# Security Analysis of Unidimensional Continuous-Variable Quantum Key Distribution Using Uncertainty Relations

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## Abstract

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## 1. Introduction

## 2. Unidimensional Quantum Key Distribution

#### 2.1. Equivalence between the EB Scheme and the PM Scheme

_{M}, which is assumed to be expressed in shot-noise units, and that the coherent states follow the uncertainty principle of variance 1. Thus, the mixture of Gaussian-modulated coherent states gives rise to a unidimensional chain structure with a thickness of 1 and a length of $\sqrt{1+{V}_{M}}$ in the phase space. These quantum states are then sent to Bob through an untrusted quantum channel with transmittance ${T}_{x}$, ${T}_{y}$ and excess noise ${\epsilon}_{x}$, ${\epsilon}_{y}$.

#### 2.2. Calculation of Secret Key Rate with Reverse Reconciliation

## 3. Security Analysis Using Uncertainty Relations

#### 3.1. Uncertainty Relations for Symmetrical Coherent-State Protocol

#### 3.2. Uncertainty Relations for Unidimensional Coherent-State Protocol

## 4. Conclusions

## Acknowledgments

## Author Contributions

## Conflicts of Interest

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**Figure 1.**Unidimensional (UD) protocol schemes under realistic conditions. (

**a**) Prepare-and-measure (PM) scheme of the UD protocol; (

**b**) Entanglement-based (EB) scheme of the UD protocol.

**Figure 3.**(

**a**) Secure and unsecure regions of the SY protocol using ideal homodyne detector ($\eta =1,{v}_{el}=0$) and realistic homodyne detector ($\eta =0.6,{v}_{el}=0.1$); (

**b**) Secret key rate versus the excess noise for different channel losses.

**Figure 4.**Comparison among physical regions of the UD protocol under both ideal and realistic detection conditions. The red solid line represents the realistic parabolic curve (equivalent to Bob using a realistic homodyne detector with $\eta =0.6,{v}_{el}=0.1$) and black solid line is the ideal parabolic curve (equivalent to Bob using an ideal homodyne detector with $\eta =1,{v}_{el}=0$). The red dashed line represents the part where the key rate is zero under realistic detection condition. Here, we set: $\beta =0.99$, ${T}_{x}=0.4$ (corresponding to a distance of 20 km fiber), ${\epsilon}_{x}=0.01$ and ${V}_{M}=6.35$.

**Figure 5.**Comparison among physical regions delimited by the parabolic curves of the UD protocol. The black solid curve corresponds to the ideal parabolic curve, whereas the others to the realistic parabolic curves obtained for different parameter conditions. (

**a**) Changes of the physical region extension according to different values of $\eta $ (${v}_{el}$ remains constant); (

**b**) Changes of the physical region extension according to different values of ${v}_{el}$ ($\eta $ remains constant). The values of the parameters ${T}_{x}$, ${\epsilon}_{x}$, and ${V}_{M}$ are the same as in Figure 4.

**Figure 6.**Ideal parabolic curve versus related parameters. (

**a**) Different modulation variance values with ${T}_{x}=0.1$ and ${\epsilon}_{x}=0.01$; (

**b**) Different transmission efficiency values with ${\epsilon}_{x}=0.01$ and ${V}_{M}=3$; (

**c**) Different excess noise values with ${T}_{x}=0.1$ and ${V}_{M}=3$; (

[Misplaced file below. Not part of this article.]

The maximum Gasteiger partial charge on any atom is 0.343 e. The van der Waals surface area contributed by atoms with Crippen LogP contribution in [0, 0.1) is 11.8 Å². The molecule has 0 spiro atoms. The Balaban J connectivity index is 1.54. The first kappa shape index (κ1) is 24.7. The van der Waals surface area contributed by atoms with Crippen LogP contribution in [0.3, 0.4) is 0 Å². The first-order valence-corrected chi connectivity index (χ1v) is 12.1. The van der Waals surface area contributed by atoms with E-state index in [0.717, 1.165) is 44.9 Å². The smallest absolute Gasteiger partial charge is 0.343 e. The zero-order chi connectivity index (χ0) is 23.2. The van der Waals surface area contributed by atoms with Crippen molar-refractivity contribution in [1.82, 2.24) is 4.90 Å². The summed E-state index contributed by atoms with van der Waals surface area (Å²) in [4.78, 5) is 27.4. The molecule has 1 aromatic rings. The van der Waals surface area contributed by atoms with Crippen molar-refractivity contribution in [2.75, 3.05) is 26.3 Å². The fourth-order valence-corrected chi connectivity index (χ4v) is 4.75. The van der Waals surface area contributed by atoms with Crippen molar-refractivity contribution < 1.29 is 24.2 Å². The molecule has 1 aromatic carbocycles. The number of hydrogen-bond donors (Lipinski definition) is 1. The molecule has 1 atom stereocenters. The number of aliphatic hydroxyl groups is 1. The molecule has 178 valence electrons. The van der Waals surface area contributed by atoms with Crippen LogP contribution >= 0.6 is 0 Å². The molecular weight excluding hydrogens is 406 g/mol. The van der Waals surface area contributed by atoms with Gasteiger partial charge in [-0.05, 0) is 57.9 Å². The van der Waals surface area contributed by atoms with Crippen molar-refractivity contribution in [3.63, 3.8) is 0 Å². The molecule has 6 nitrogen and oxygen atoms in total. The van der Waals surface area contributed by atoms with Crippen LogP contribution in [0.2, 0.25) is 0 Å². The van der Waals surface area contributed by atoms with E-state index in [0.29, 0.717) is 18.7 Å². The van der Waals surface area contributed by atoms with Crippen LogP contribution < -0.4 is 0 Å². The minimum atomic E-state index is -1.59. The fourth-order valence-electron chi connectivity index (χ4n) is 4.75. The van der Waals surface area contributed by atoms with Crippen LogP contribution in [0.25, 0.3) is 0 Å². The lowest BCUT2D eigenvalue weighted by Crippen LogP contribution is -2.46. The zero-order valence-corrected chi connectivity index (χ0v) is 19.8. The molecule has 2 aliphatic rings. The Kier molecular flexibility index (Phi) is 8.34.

**d**) Different reconciliation efficiency values with ${T}_{x}=0.1$, ${\epsilon}_{x}=0.01$, and ${V}_{M}=3$.

**Figure 7.**Comparison among physical regions delimited by the new curves of the UD protocol. (

**a**) Changes of the physical region according to different values of $\eta $ (${v}_{el}$ remains constant); (

**b**) Changes of the physical region according to different values of ${v}_{el}$ ($\eta $ remains constant). The other parameters are $\beta =0.99$, ${T}_{x}=0.1$, ${\epsilon}_{x}=0.01$, and ${V}_{M}=3$.

**Figure 8.**Secure and unsecure regions of the UD protocol under realistic detection condition. The parameters are set to $\beta =0.99$, ${V}_{M}=3$, ${T}_{x}=0.1$, ${\epsilon}_{x}=0.01$, $\eta =0.6$, and ${v}_{el}=0.1$.

**Figure 9.**(

**a**) Comparison between secure and unsecure regions for the SY coherent-state protocol and UD coherent-state protocol under different detection conditions; (

**b**) Secure and unsecure regions of the UD protocol using an ideal homodyne detector ($\eta =1,{v}_{el}=0$) and a realistic one ($\eta =0.6,{v}_{el}=0.1$). Here we consider ${V}_{M}=3$, $\beta =0.99$, and the estimated value ${V}_{y}^{{B}_{1}}\approx 1+{T}_{x}{\epsilon}_{x}$.

**Figure 10.**(

**a**) Minimum secret key rate as a function of the channel losses; (

**b**) Optimal choice of ${\chi}_{\mathrm{hom}}$ that maximizes the secret key rate in (

**a**). The other parameters are $\beta =0.99$, ${\epsilon}_{x}=0.04$, ${V}_{M}=3$, and ${V}_{y}^{{B}_{1}}\approx 1+{T}_{x}{\epsilon}_{x}$.

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**MDPI and ACS Style**

Wang, P.; Wang, X.; Li, Y.
Security Analysis of Unidimensional Continuous-Variable Quantum Key Distribution Using Uncertainty Relations. *Entropy* **2018**, *20*, 157.
https://doi.org/10.3390/e20030157

**AMA Style**

Wang P, Wang X, Li Y.
Security Analysis of Unidimensional Continuous-Variable Quantum Key Distribution Using Uncertainty Relations. *Entropy*. 2018; 20(3):157.
https://doi.org/10.3390/e20030157

**Chicago/Turabian Style**

Wang, Pu, Xuyang Wang, and Yongmin Li.
2018. "Security Analysis of Unidimensional Continuous-Variable Quantum Key Distribution Using Uncertainty Relations" *Entropy* 20, no. 3: 157.
https://doi.org/10.3390/e20030157